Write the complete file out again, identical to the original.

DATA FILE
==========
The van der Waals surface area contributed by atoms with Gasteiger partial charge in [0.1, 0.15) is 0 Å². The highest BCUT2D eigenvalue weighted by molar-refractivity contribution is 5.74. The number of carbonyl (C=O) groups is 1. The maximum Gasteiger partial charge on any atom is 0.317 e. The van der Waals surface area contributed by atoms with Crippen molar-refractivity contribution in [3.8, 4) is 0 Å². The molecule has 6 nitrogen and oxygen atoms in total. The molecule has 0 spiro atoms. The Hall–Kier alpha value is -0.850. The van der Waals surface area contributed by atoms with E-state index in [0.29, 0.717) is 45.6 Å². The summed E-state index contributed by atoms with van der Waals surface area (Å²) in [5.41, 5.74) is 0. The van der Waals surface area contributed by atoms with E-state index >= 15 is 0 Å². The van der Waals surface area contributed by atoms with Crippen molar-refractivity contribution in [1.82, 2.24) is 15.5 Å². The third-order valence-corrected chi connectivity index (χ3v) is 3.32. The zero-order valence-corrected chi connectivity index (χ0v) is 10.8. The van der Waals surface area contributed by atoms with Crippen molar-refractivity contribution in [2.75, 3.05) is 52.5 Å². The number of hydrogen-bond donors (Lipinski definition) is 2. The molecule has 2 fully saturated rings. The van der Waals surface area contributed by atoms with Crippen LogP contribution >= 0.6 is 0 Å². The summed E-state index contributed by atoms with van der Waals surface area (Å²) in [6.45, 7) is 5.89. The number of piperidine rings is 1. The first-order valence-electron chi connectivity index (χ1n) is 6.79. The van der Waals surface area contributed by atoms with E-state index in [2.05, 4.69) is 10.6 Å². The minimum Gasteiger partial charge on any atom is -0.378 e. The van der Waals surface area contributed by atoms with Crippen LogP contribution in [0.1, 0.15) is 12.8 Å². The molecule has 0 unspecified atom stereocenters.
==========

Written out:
The van der Waals surface area contributed by atoms with Gasteiger partial charge in [0.1, 0.15) is 0 Å². The highest BCUT2D eigenvalue weighted by molar-refractivity contribution is 5.74. The number of carbonyl (C=O) groups is 1. The maximum Gasteiger partial charge on any atom is 0.317 e. The van der Waals surface area contributed by atoms with Crippen molar-refractivity contribution in [3.8, 4) is 0 Å². The molecule has 6 nitrogen and oxygen atoms in total. The molecule has 0 spiro atoms. The Hall–Kier alpha value is -0.850. The van der Waals surface area contributed by atoms with E-state index in [0.29, 0.717) is 45.6 Å². The summed E-state index contributed by atoms with van der Waals surface area (Å²) in [5.41, 5.74) is 0. The van der Waals surface area contributed by atoms with E-state index >= 15 is 0 Å². The van der Waals surface area contributed by atoms with Crippen molar-refractivity contribution in [1.82, 2.24) is 15.5 Å². The third-order valence-corrected chi connectivity index (χ3v) is 3.32. The zero-order valence-corrected chi connectivity index (χ0v) is 10.8. The van der Waals surface area contributed by atoms with Crippen molar-refractivity contribution in [2.75, 3.05) is 52.5 Å². The number of hydrogen-bond donors (Lipinski definition) is 2. The molecule has 2 fully saturated rings. The van der Waals surface area contributed by atoms with Crippen LogP contribution >= 0.6 is 0 Å². The summed E-state index contributed by atoms with van der Waals surface area (Å²) in [6.45, 7) is 5.89. The number of piperidine rings is 1. The first-order valence-electron chi connectivity index (χ1n) is 6.79. The van der Waals surface area contributed by atoms with E-state index in [2.05, 4.69) is 10.6 Å². The minimum Gasteiger partial charge on any atom is -0.378 e. The van der Waals surface area contributed by atoms with Crippen LogP contribution in [0.1, 0.15) is 12.8 Å². The molecule has 0 unspecified atom stereocenters.